Saturday, October 06, 2007

So, Does Anyone Know What They Are Talking About?

I mentioned in the post below that we fenced in a new area for our Dexters, but we didn't put them in there yet because we needed a few more fence insulators and because we weren't 100% sure what the grass was in that pasture. The area that we fenced in just recently came out of CRP (Crop Reduction Program) and is almost completely covered with our unknown (to us) grass. Before I left the farm I grabbed a clump and yesterday morning I took it out to the extension office to see if they could identify it.

The believe that it is fescue. I know that horse breeders run as far and as fast as they can from fescue, and I have read information stating that the endophites in tall fescue are toxic and can cause problems with lactating animals, rate of growth, hide condition and other things so I started to do a little research. And, I must say after a little bit of research I am just as confused on the problems or un-problems associated with fescue. One thing I do know for sure is that the endophyte in fescue is what helps it stay growing longer in hot and dry conditions, but that endophyte is also the cause for concern to some people.

The first source I checked out was my book shelf. I remembered there was a small section about tall fescue in "All Flesh Is Grass" by Gene Logsdon. The first sentence of the section reads, "Fescue is a controversial forage plant in grass farming." No kidding! Here are a few other passages from that section that I found especially interesting ... or at least confusing!

"If it is clipped twice to keep it from going to seed and to keep it short and tender, it holds up better than any other cool-season grass for grazing in hot, dry summer, too."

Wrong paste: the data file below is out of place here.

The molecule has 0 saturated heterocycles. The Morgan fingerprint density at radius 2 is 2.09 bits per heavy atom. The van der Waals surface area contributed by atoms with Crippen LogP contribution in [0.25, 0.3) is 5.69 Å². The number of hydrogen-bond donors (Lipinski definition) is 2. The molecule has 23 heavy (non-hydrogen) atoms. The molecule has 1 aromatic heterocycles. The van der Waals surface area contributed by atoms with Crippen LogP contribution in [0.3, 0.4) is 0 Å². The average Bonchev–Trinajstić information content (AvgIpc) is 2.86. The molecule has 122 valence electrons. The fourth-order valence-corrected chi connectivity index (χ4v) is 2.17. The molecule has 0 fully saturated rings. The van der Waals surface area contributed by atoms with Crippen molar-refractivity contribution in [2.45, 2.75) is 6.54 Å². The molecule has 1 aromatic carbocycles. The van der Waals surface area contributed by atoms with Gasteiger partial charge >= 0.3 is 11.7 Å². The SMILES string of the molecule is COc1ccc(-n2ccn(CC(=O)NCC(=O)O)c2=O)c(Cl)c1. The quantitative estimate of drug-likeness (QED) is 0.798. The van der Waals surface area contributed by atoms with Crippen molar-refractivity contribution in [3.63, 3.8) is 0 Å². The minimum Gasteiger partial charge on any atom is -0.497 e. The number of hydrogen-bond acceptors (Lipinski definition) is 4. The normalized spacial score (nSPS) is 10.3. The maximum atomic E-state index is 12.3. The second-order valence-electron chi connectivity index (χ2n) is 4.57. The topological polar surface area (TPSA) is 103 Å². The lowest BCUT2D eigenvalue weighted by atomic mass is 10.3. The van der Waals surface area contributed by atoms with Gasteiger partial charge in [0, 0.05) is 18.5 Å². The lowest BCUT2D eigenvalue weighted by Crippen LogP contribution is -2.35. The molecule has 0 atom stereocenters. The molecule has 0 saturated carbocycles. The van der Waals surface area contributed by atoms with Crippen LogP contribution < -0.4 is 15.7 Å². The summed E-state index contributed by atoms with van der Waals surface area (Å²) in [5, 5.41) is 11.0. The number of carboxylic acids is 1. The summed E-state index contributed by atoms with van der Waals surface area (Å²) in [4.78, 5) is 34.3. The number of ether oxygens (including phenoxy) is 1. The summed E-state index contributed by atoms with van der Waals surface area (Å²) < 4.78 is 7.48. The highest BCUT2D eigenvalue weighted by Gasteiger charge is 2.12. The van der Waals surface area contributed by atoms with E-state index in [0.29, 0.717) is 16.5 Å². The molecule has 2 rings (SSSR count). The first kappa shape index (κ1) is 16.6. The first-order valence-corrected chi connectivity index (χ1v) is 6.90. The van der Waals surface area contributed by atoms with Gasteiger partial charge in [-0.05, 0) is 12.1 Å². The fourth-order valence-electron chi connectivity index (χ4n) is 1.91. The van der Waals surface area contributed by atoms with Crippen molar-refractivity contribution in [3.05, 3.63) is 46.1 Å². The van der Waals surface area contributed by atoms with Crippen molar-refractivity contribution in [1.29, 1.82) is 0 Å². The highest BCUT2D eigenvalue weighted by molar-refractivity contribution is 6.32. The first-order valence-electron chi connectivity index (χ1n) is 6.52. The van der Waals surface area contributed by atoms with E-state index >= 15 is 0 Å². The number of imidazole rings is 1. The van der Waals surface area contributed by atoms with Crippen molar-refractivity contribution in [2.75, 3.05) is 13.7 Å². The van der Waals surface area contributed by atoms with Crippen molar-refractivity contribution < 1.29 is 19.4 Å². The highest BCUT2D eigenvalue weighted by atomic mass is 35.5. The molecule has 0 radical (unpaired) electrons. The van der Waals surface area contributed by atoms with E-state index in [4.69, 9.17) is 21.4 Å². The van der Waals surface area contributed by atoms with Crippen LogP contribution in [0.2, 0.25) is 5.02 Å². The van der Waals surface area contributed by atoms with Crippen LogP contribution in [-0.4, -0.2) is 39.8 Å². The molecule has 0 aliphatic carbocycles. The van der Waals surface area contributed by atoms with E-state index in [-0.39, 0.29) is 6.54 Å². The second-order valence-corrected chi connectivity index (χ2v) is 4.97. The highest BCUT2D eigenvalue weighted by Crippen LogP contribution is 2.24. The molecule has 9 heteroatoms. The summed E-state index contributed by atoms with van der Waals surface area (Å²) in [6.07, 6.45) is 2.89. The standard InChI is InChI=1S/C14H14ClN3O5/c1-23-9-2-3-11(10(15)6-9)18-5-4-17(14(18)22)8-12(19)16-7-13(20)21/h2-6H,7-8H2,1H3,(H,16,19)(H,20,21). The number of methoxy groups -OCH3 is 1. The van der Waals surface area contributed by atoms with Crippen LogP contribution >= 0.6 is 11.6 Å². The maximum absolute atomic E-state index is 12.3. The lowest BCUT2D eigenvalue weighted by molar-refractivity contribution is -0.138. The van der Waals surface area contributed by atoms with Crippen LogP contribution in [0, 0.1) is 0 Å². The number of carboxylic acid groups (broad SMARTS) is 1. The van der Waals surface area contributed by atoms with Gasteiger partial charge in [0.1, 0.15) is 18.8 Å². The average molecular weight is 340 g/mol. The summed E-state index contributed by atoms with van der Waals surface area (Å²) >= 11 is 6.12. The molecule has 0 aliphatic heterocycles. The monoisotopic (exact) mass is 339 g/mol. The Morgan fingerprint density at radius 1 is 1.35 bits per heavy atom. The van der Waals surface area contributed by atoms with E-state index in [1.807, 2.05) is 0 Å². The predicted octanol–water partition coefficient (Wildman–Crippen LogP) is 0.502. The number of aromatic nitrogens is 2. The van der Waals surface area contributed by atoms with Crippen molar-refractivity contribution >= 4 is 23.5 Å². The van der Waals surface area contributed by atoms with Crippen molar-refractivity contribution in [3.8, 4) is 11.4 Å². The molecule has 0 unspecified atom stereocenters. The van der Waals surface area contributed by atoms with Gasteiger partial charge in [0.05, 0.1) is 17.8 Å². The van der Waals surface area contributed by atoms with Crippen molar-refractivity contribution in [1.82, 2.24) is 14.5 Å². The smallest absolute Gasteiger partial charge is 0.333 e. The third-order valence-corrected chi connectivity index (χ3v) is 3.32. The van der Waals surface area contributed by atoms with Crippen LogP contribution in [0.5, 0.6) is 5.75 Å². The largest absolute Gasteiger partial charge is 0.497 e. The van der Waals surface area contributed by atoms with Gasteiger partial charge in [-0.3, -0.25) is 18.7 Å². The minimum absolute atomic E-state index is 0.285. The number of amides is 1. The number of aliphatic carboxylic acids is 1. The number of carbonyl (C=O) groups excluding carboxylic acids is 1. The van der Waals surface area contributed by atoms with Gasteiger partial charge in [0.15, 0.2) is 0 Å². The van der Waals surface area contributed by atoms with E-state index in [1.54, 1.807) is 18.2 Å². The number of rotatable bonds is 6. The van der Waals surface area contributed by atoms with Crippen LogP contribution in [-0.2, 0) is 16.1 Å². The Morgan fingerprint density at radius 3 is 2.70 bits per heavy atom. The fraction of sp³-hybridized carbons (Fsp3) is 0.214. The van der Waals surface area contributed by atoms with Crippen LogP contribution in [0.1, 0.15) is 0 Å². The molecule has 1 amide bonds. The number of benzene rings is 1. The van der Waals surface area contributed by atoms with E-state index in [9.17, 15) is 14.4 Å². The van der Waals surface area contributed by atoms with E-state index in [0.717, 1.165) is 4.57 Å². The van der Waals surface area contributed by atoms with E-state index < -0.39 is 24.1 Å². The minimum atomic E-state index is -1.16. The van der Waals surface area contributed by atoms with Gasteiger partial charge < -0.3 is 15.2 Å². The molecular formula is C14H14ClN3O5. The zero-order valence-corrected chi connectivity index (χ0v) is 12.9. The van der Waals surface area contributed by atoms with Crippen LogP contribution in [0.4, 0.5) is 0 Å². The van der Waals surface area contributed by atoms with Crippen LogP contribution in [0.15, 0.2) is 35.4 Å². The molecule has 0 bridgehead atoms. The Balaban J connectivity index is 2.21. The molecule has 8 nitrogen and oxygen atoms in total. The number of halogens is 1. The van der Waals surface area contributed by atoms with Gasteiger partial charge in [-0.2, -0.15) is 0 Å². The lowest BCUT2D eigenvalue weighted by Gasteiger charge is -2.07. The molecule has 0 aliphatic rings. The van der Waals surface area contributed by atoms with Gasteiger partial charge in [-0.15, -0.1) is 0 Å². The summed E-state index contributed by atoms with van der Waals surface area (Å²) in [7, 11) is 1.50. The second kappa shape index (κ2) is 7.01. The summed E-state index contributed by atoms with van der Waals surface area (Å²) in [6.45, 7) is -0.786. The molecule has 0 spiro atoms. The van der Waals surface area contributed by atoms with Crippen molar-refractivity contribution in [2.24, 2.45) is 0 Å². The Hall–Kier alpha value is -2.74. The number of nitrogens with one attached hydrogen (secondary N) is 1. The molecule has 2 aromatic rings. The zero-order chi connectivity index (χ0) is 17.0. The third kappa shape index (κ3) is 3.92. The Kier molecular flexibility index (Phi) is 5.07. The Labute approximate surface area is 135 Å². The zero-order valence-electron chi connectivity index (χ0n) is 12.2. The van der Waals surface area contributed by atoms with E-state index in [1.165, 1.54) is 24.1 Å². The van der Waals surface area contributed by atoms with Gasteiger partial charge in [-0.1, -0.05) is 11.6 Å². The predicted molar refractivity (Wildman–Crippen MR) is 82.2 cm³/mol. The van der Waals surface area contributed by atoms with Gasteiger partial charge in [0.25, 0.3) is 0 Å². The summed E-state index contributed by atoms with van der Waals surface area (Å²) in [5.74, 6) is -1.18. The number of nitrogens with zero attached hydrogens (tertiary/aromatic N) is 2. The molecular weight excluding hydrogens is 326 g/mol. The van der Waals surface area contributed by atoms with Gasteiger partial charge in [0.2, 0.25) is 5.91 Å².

"The livestock never prefer it to bluegrass or ryegrass, but they will eat it unless it gets long and wiry. In winter, they nose down through the snow to eat it. I'm told fescue is rough and tough to the animal's tongue and mouth when it is growing fast in June, but cold weather tenderizes the plant. Clipping must do the same"

"The main management step to avoid endophyte problems is to make sure that your livestock always have access to other grasses and legumes and not just infected fescue exclusively."

After I read that chapter I posted a question on a couple internet forums that I check out from time to time. On the Homesteading Today Forum I started this THREAD asking about people's thoughts on grazing fescue. You can check out the response for yourself, but they were somewhat favorable.

Next I checked out a few other websites after searching for information on grazing tall fescue on Google. Here are a few articles that I came across. They all seem to list some positive and negatives of grazing tall fescue, but I'm not sure if I have come to any conclusion. Of note, the third link below specifically talks about tall fescue in Southern Iowa (the area of our farm).

"Friendly Endophyte-Infected Tall Fescue for Livestock Production. This is a short article from the University of Arkansas.

A Tall Fescue Fact Sheet from the University of Georgia.

And finally, there is a short article from the Iowa State Extension titled, "Clip tall fescue seedhead in early June".

So, there is just a sampling of some of my research. I might remind you that my research has not lead to any sort of understanding yet ... so, I would appreciate any thoughts you have on the subject of tall fescue!

1 comment:

Anonymous said...

Haha. I like the title of this post. I also love Gene Logsdon's books, remember though, he is a sheep farmer. Little different. Have you read The Pond Lovers? From the looks of your photos those cows are lucky to be on such nice grass. The one photo of the little calf concerns me. The grass looks a bit too high there. I would clip it if it is truly still that high. Seed heads can scratch the eyes. In a normal, non drought year, I like the old adage about grazing between the top of their nostrils and the bottom of their eyes when their heads are down. Ta Ta for now. Clover Bell

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